Saturday, 12 July 2014
Back on the Pugin trail in Rush in a former Ashlin and Coleman church
I found myself back on the Pugin trail again when I visited the prize-winning Library in Rush in Fingal, north Co Dublin. McCullough Mulvin Architects, who designed the innovative library project, were recognised internationally when they were honoured at the World Architecture Festival in Barcelona.
In 2010, it was recognised as the Best Conservation / Restoration Project. The library project involved the transformation of the former Saint Maur’s Church, which I have often seen from the outside, but only visited for the first time this afternoon.
The former Saint Maur’s Church dominates the village green on the western edge of Rush, opposite the former entrance to Kenure House. It stands on the site of an 18th century chapel. But the present building is Victorian Gothic in style, with its pink surrounds, grey stone walls and Gothic windows and tower.
The church was deconsecrated and served as an arts centre until 2007, when Fingal County Council commissioned McCullough Mulvin to transform it into Rush Library.
At the time, Niall McCullough said: “The work combined a careful investigation and conservation of the existing structure with a particular concern for the rescue of ordinary materials, making a distinctive intervention into it to hold the new facilities.” He explained: “This is formed as an undulating walnut plane which fills the nave running across the floor and up on both sides; the shape is barely contained, pushing tensely against the shell of the existing building.”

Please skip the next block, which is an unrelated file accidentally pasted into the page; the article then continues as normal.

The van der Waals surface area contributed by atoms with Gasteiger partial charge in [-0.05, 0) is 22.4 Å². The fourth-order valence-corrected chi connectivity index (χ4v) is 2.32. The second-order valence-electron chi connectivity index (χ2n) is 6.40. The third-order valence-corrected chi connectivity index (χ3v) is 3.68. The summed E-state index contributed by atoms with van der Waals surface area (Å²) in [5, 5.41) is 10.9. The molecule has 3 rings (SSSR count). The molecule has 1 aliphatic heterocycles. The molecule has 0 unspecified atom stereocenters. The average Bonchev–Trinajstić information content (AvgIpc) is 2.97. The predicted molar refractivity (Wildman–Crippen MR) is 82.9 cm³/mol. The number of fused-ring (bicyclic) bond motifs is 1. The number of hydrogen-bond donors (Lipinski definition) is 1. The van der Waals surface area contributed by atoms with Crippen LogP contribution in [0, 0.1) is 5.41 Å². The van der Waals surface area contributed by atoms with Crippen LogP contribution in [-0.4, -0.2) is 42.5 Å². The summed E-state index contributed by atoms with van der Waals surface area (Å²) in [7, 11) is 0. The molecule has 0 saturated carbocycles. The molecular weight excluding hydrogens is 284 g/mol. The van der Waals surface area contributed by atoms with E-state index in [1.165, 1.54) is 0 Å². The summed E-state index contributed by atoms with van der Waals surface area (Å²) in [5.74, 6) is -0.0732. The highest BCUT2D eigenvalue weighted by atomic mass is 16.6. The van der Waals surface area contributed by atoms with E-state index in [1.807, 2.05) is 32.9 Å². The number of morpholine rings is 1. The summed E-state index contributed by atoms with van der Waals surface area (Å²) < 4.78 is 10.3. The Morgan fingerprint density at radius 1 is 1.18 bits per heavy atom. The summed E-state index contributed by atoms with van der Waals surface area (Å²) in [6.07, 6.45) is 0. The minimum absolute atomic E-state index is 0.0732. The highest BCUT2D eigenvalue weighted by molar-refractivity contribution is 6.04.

He told the Irish Independent: “Though not ruinous, the building was not in good condition when discussions began about the new work. There was extensive dry and wet rot and repair required to many features. The nave had formerly been dry-lined internally, leading to extensive spalling of plaster to walls. Minimal repair was taken as the approach.”
The cruciform shape of the former church was retained and the original entrance is now the entrance to the library. The architects said: “The chancel was retained as it stood with some brickwork construction exposed, making a highly coloured space at the focus of the building. The main body of the interior was painted white on a lime plaster base and the confessional cubicle became a music listening booth.”
A chapel was first built here by Canon Thomas Murphy in 1760 on the site of an earlier mass house. This chapel was remodelled and enlarged in 1851 by the Parish Priest of Rush, Father Andrew Fagan, who removed the wings of the T-shaped building, preserved the nave but lengthened it, raised the walls to give the building a give greater elevation. The result was a fairly spacious oblong church, but devoid of all architectural merit.
The church that had been crudely repaired and extended in 1851 was showing signs of disintegration when Canon Michael O’Hea was became Parish Priest of Rush in 1898. He consulted George Ashlin, then Ireland’s most eminent Church architect, who recommended a complete remodelling of the building.
The body of the Church was retained as the nave of the new work, and transepts and chancel were added in alternate courses of red and white concrete blocks, all finished off with a handsome bell-tower, leaving it one of the most spacious and architecturally perfect rural churches in Dublin at the time. The work cost £5,123, and a furtrher £500 was spent on altars, stations of the cross, Communion rails, confessionals, and other additions.